You really want Batman to kill The Joker not because you want to see him descend to The Joker’s level of depravity, but because you don’t want to listen to another minute of the villain’s inane prattling and tiresomely cunning plots. Does Heath Ledger deserve a posthumous gong for his performance? No. The Joker is a one-dimensional character with which Ledger does a decent enough job, but I didn’t feel that he was a commanding presence as I’ve seen claimed. There’s nothing about the character which leaves the audience thinking anything about him apart from, “Shut up, you tedious, self-satisfied windbag”.
The film goes on and on and on. I’m sure that if I analysed the plot I’d find that this was little more than a few episodes of Batman on the telly. I’m sure there was a chain of cause and effect throughout the whole movie, but it was a chain lacking cohesion. The film should’ve focused on one thing with a neatly integrated subplot. Here are a few suggestions:
Batman is on the trail of money launderers. At the end, The Joker pops up and says, “It was me all along!” You know there’s going to be a sequel. Running time: 90 minutes.
When the Good Guys go bad. The DA of Gotham City, widely suspected of being Batman, becomes the Sunday league supervillain, Arse-face, after some tragic event makes his face look like an arse. He blames Batman. There’s a hostage situation and a big fight at the end, and no threat of a sequel because Arse-face is obliterated by lasers, acid, flame throwers, and a cheese grater. Running time: 90 minutes.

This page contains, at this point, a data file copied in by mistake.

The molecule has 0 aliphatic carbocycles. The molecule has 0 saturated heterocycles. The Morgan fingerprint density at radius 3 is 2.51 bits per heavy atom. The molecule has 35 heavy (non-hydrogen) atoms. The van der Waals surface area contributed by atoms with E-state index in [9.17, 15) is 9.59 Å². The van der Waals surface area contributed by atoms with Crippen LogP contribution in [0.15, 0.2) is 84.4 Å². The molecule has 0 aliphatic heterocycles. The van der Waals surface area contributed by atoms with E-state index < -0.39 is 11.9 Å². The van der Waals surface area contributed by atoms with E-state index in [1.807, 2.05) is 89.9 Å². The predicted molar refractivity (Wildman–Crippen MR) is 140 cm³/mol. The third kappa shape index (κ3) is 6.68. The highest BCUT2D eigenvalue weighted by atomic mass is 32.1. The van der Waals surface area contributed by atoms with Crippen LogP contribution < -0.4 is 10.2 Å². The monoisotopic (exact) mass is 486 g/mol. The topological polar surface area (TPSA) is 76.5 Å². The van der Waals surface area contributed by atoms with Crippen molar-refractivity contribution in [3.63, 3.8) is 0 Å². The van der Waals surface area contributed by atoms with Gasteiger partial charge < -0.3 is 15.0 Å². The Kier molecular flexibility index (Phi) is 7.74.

The Joker is threatening to kill some people unless Batman reveals his true identity. In true supervillain fashion, there’s much procrastination, thus allowing Batman to save the day. Since this is only about a 30 minute episode, there could be some sub-plot about Batman and a mysterious hot babe who, it turns out, is Catwoman. Miao! Run up the sequel flag. Running time: 90 minutes.
Vampire Batman. Yup, Batman’s been turned into a vampire, but he still fights crime by draining villains of their blood. The Joker Vampire is ticked off because Batman’s eating all the snacks. They have a big fight and the inevitable happens. Yeah, that’s right – they share. Running time: 90 minutes.
Batman vs. Hello Kitty. Can the Caped Crusader endure all that über-saccharine cuteness? What’s the bet Catwoman’s behind it. ‘Nother sequel in the offing, methinks. Running time: 90 minutes.
Some lean cuisine viewing there, unlike the lard-heavy offering I watched.
Overall, The Dark Knight is a flabby, tedious ramble; and to be honest, classic Joker is much better than this weird, mutilated interpretation of the character.